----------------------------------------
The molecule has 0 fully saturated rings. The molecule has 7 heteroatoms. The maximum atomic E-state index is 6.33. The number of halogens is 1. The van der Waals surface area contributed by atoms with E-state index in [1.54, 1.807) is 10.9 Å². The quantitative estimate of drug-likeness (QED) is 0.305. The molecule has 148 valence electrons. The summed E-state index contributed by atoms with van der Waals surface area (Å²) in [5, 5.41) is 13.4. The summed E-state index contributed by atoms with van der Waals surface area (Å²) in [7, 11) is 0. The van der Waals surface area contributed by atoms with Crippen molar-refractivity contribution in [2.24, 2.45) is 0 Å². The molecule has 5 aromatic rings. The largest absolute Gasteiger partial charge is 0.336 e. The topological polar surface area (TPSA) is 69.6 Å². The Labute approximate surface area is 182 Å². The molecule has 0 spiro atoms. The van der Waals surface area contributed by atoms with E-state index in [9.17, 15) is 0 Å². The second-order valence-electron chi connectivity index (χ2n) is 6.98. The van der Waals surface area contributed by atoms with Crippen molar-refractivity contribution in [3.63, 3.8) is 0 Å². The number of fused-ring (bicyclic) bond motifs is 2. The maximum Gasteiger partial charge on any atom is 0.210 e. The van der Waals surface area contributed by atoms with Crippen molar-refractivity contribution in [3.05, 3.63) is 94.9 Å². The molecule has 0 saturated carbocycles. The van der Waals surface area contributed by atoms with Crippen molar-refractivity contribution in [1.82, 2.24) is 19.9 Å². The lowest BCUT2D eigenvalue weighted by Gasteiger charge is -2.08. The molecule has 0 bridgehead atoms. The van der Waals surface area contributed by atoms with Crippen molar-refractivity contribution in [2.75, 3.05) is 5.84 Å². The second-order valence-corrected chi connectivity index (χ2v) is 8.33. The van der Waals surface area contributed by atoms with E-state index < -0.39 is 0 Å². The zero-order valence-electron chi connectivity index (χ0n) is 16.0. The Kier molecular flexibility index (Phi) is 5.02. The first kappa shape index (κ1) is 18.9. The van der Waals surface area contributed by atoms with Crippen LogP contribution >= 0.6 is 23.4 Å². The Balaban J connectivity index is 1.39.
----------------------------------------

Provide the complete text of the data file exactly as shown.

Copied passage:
The molecule has 0 fully saturated rings. The molecule has 7 heteroatoms. The maximum atomic E-state index is 6.33. The number of halogens is 1. The van der Waals surface area contributed by atoms with E-state index in [1.54, 1.807) is 10.9 Å². The quantitative estimate of drug-likeness (QED) is 0.305. The molecule has 148 valence electrons. The summed E-state index contributed by atoms with van der Waals surface area (Å²) in [5, 5.41) is 13.4. The summed E-state index contributed by atoms with van der Waals surface area (Å²) in [7, 11) is 0. The van der Waals surface area contributed by atoms with Crippen molar-refractivity contribution in [2.24, 2.45) is 0 Å². The molecule has 5 aromatic rings. The largest absolute Gasteiger partial charge is 0.336 e. The topological polar surface area (TPSA) is 69.6 Å². The Labute approximate surface area is 182 Å². The molecule has 0 spiro atoms. The van der Waals surface area contributed by atoms with E-state index in [9.17, 15) is 0 Å². The second-order valence-electron chi connectivity index (χ2n) is 6.98. The van der Waals surface area contributed by atoms with Crippen molar-refractivity contribution in [3.63, 3.8) is 0 Å². The number of fused-ring (bicyclic) bond motifs is 2. The maximum Gasteiger partial charge on any atom is 0.210 e. The van der Waals surface area contributed by atoms with Crippen molar-refractivity contribution in [3.05, 3.63) is 94.9 Å². The molecule has 0 saturated carbocycles. The van der Waals surface area contributed by atoms with Crippen molar-refractivity contribution in [1.82, 2.24) is 19.9 Å². The lowest BCUT2D eigenvalue weighted by Gasteiger charge is -2.08. The molecule has 0 bridgehead atoms. The van der Waals surface area contributed by atoms with Crippen molar-refractivity contribution in [2.75, 3.05) is 5.84 Å². The second-order valence-corrected chi connectivity index (χ2v) is 8.33. The van der Waals surface area contributed by atoms with E-state index < -0.39 is 0 Å². The zero-order valence-electron chi connectivity index (χ0n) is 16.0. The Kier molecular flexibility index (Phi) is 5.02. The first kappa shape index (κ1) is 18.9. The van der Waals surface area contributed by atoms with Crippen LogP contribution >= 0.6 is 23.4 Å². The Balaban J connectivity index is 1.39.